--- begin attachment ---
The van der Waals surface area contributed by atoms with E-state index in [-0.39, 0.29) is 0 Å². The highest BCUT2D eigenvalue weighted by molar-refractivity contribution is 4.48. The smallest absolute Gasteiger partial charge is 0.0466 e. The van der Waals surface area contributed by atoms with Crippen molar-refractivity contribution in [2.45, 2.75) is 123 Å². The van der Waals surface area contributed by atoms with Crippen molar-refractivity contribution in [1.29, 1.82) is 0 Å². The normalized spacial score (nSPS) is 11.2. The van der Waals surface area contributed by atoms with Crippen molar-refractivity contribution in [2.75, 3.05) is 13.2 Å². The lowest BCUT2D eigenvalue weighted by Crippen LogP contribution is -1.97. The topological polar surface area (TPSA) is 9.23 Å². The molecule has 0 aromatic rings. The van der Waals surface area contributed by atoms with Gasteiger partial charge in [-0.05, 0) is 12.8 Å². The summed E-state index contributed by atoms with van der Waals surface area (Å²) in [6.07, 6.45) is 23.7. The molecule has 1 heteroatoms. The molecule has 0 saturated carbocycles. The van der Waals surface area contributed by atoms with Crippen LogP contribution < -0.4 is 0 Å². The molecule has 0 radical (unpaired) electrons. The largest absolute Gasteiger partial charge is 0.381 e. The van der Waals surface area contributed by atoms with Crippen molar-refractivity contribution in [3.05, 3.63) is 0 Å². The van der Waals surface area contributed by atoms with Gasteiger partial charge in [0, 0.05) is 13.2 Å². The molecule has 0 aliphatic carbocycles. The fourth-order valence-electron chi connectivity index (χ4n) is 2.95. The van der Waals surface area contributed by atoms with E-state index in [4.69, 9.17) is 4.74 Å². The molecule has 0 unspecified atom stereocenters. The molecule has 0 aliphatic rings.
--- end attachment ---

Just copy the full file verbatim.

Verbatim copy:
The van der Waals surface area contributed by atoms with E-state index in [-0.39, 0.29) is 0 Å². The highest BCUT2D eigenvalue weighted by molar-refractivity contribution is 4.48. The smallest absolute Gasteiger partial charge is 0.0466 e. The van der Waals surface area contributed by atoms with Crippen molar-refractivity contribution in [2.45, 2.75) is 123 Å². The van der Waals surface area contributed by atoms with Crippen molar-refractivity contribution in [1.29, 1.82) is 0 Å². The normalized spacial score (nSPS) is 11.2. The van der Waals surface area contributed by atoms with Crippen molar-refractivity contribution in [2.75, 3.05) is 13.2 Å². The lowest BCUT2D eigenvalue weighted by Crippen LogP contribution is -1.97. The topological polar surface area (TPSA) is 9.23 Å². The molecule has 0 aromatic rings. The van der Waals surface area contributed by atoms with Gasteiger partial charge in [-0.05, 0) is 12.8 Å². The summed E-state index contributed by atoms with van der Waals surface area (Å²) in [6.07, 6.45) is 23.7. The molecule has 1 heteroatoms. The molecule has 0 saturated carbocycles. The van der Waals surface area contributed by atoms with Crippen LogP contribution < -0.4 is 0 Å². The molecule has 0 radical (unpaired) electrons. The largest absolute Gasteiger partial charge is 0.381 e. The van der Waals surface area contributed by atoms with Crippen molar-refractivity contribution in [3.05, 3.63) is 0 Å². The van der Waals surface area contributed by atoms with Gasteiger partial charge in [0, 0.05) is 13.2 Å². The molecule has 0 aliphatic carbocycles. The fourth-order valence-electron chi connectivity index (χ4n) is 2.95. The van der Waals surface area contributed by atoms with E-state index in [4.69, 9.17) is 4.74 Å². The molecule has 0 unspecified atom stereocenters. The molecule has 0 aliphatic rings.